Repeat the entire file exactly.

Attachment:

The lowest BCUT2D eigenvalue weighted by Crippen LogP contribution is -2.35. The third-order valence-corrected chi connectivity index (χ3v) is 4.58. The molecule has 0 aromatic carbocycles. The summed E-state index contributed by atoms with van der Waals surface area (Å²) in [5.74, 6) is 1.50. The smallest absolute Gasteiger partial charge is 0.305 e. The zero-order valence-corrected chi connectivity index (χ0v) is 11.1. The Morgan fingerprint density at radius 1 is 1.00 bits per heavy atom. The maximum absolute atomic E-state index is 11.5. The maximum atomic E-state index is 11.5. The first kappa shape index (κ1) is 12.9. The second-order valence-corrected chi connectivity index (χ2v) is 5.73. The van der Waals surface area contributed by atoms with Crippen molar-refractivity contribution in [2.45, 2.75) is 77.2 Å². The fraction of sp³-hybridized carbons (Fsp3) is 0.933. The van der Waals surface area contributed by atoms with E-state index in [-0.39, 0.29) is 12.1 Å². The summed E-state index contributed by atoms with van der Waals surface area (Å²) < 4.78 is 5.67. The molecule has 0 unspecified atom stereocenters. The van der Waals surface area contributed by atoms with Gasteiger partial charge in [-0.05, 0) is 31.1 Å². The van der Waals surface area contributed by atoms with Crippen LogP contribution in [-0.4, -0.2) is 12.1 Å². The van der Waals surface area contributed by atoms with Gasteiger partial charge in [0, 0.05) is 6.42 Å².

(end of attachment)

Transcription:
The lowest BCUT2D eigenvalue weighted by Crippen LogP contribution is -2.35. The third-order valence-corrected chi connectivity index (χ3v) is 4.58. The molecule has 0 aromatic carbocycles. The summed E-state index contributed by atoms with van der Waals surface area (Å²) in [5.74, 6) is 1.50. The smallest absolute Gasteiger partial charge is 0.305 e. The zero-order valence-corrected chi connectivity index (χ0v) is 11.1. The Morgan fingerprint density at radius 1 is 1.00 bits per heavy atom. The maximum absolute atomic E-state index is 11.5. The maximum atomic E-state index is 11.5. The first kappa shape index (κ1) is 12.9. The second-order valence-corrected chi connectivity index (χ2v) is 5.73. The van der Waals surface area contributed by atoms with Crippen molar-refractivity contribution in [2.45, 2.75) is 77.2 Å². The fraction of sp³-hybridized carbons (Fsp3) is 0.933. The van der Waals surface area contributed by atoms with E-state index in [-0.39, 0.29) is 12.1 Å². The summed E-state index contributed by atoms with van der Waals surface area (Å²) < 4.78 is 5.67. The molecule has 0 unspecified atom stereocenters. The van der Waals surface area contributed by atoms with Gasteiger partial charge in [-0.05, 0) is 31.1 Å². The van der Waals surface area contributed by atoms with Crippen LogP contribution in [-0.4, -0.2) is 12.1 Å². The van der Waals surface area contributed by atoms with Gasteiger partial charge in [0, 0.05) is 6.42 Å².